President Donald Trump’s controversial pardoning of former Sheriff Joe Arpaio is an endorsement of concentration camps in the United States, according to a historian specializing in the subject.
“Once Arpaio began neighborhood sweeps and traffic stops deliberately targeting Latinos, and then detaining them without charges, his whole enterprise tilted further toward being a concentration camp for that set of detainees,” Andrea Pitzer, author of One Long Night: A Global History of Concentration Camps, told the Huffington Post. “And even for those who had been convicted of crimes, it was a harrowing, often deadly experience.”
“When it was just Arpaio and his deputies doing it, it was a freelance, loose-cannon operation. What happened yesterday is that the President of the United States put his position behind it and used executive power to bless these tactics,” she wrote. “Historically, when this kind of thing has happened, it’s encouraged other people to take up the same tactics.”
“I already have a concentration camp,” Arpaio admitted in 2008. “It’s called Tent City.”
“Tent City” refers the infamous outdoor jail compound that housed over 500,000 inmates. Tent city was referred to as, “Arizona’s concentration camp.”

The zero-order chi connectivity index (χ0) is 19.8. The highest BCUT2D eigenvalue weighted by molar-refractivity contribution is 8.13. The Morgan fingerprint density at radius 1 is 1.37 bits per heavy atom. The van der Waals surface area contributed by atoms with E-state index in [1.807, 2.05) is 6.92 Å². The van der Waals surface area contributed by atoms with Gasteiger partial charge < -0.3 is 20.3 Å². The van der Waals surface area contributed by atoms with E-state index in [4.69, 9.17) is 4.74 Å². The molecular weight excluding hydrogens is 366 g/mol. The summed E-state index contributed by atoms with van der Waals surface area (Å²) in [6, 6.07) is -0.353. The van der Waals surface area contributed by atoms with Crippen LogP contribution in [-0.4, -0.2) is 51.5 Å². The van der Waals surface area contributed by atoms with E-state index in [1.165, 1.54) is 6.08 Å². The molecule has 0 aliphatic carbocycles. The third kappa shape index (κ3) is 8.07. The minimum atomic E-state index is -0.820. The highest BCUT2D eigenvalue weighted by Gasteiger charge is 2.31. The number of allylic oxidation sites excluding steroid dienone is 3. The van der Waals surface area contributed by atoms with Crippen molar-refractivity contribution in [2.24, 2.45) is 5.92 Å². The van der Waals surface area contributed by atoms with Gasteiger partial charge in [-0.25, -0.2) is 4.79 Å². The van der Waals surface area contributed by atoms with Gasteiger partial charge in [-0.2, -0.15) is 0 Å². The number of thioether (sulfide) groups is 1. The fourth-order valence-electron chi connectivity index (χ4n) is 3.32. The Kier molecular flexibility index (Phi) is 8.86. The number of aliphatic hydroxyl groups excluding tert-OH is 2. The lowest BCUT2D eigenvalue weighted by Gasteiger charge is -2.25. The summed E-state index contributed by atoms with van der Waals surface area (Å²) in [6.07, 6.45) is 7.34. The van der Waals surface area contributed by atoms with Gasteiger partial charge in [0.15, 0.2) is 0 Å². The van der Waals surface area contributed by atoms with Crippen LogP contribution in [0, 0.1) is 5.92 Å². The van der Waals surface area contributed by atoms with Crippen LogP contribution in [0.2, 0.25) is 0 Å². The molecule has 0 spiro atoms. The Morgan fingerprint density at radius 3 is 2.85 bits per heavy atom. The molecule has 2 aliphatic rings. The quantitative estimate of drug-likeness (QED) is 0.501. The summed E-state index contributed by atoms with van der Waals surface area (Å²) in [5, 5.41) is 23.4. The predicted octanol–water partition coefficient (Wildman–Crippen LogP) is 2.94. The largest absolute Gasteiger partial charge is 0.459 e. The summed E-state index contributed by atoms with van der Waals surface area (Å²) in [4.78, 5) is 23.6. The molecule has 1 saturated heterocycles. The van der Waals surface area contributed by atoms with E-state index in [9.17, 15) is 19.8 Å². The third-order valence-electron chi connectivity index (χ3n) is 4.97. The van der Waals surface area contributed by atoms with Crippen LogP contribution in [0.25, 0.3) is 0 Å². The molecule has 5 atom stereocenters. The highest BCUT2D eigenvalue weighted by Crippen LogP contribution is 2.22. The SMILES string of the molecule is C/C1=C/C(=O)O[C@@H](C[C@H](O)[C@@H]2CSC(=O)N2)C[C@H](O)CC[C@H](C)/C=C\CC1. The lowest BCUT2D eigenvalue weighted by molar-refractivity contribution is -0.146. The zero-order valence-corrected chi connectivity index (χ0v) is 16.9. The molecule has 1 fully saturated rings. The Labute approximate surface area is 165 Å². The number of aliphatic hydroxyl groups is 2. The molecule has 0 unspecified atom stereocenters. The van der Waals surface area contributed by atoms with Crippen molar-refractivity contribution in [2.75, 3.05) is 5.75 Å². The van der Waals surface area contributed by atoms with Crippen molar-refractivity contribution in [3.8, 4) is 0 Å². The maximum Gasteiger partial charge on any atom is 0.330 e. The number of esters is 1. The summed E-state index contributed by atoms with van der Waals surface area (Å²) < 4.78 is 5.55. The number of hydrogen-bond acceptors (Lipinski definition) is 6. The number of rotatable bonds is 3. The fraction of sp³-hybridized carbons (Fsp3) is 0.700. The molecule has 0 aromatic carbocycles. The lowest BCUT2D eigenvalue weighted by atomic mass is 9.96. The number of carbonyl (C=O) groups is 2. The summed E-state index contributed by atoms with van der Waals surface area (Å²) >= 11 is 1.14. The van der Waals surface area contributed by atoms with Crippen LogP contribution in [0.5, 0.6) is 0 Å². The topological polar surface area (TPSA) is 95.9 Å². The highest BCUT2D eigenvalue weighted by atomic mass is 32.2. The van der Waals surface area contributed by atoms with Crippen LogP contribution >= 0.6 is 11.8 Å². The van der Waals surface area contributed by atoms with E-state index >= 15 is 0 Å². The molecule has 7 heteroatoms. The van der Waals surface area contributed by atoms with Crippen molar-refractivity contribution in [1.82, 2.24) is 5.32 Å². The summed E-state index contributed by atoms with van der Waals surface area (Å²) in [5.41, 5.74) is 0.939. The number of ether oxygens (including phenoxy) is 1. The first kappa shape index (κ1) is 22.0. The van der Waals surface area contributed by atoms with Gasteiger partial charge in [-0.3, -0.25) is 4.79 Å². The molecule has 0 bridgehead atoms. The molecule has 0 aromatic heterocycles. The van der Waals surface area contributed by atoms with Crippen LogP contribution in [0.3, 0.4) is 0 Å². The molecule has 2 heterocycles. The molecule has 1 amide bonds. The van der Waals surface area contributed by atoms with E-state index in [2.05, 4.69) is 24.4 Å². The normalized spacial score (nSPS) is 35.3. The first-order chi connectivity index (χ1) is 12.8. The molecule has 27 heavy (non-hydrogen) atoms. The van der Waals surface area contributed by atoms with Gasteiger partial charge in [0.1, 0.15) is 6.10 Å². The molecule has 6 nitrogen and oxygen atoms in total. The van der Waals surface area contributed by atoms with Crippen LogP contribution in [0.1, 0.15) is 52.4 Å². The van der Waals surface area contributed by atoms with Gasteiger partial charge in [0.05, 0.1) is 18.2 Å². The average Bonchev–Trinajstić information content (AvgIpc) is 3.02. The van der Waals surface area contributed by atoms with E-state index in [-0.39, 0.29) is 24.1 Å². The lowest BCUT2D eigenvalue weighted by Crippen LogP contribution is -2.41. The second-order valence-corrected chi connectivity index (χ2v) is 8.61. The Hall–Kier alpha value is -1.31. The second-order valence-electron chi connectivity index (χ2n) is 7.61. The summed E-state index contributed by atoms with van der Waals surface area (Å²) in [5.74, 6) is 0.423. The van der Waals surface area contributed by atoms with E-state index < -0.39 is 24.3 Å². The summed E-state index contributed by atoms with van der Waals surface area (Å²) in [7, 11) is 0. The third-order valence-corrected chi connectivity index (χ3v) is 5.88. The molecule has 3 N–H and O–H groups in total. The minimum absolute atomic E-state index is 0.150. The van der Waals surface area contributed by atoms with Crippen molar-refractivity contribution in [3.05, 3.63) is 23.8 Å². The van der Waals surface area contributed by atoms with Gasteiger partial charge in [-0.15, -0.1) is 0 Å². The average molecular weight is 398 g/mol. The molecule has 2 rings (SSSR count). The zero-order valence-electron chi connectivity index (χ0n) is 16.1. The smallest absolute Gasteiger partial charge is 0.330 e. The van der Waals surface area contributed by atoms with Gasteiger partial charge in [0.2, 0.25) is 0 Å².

“I think that Tent City has been very successful,” Arpaio told Fox 10 in Phoenix during the 2016 election campaign. “Why would four presidential candidates come down here and stand next to me and say they will put tents up around the nation.”
Arpaio thanked Alex Jones, Roger Stone and Matt Drudge for “reaching the president” to arrange the pardon.
Harvard Law professor Noah Feldman argued that the pardon was an impeachable offense.
Some of the harshest criticism of the pardon has come from the state of Arizona.
— John McCain (@SenJohnMcCain) August 26, 2017
The Arizona Republic today editorialized against Trump pardoning Arpaio.
“The pardon was a sign of pure contempt for every American who believes in justice, human dignity and the rule of law,” Republic concluded. “By pardoning Arpaio, Trump made it clear that institutional racism is not just OK with him. It is a goal. That should trouble every American who believes that our duty as a nation is to continue working on behalf of equal justice.”
Watch Jorge Romas go inside ‘Tent City’ in 2013: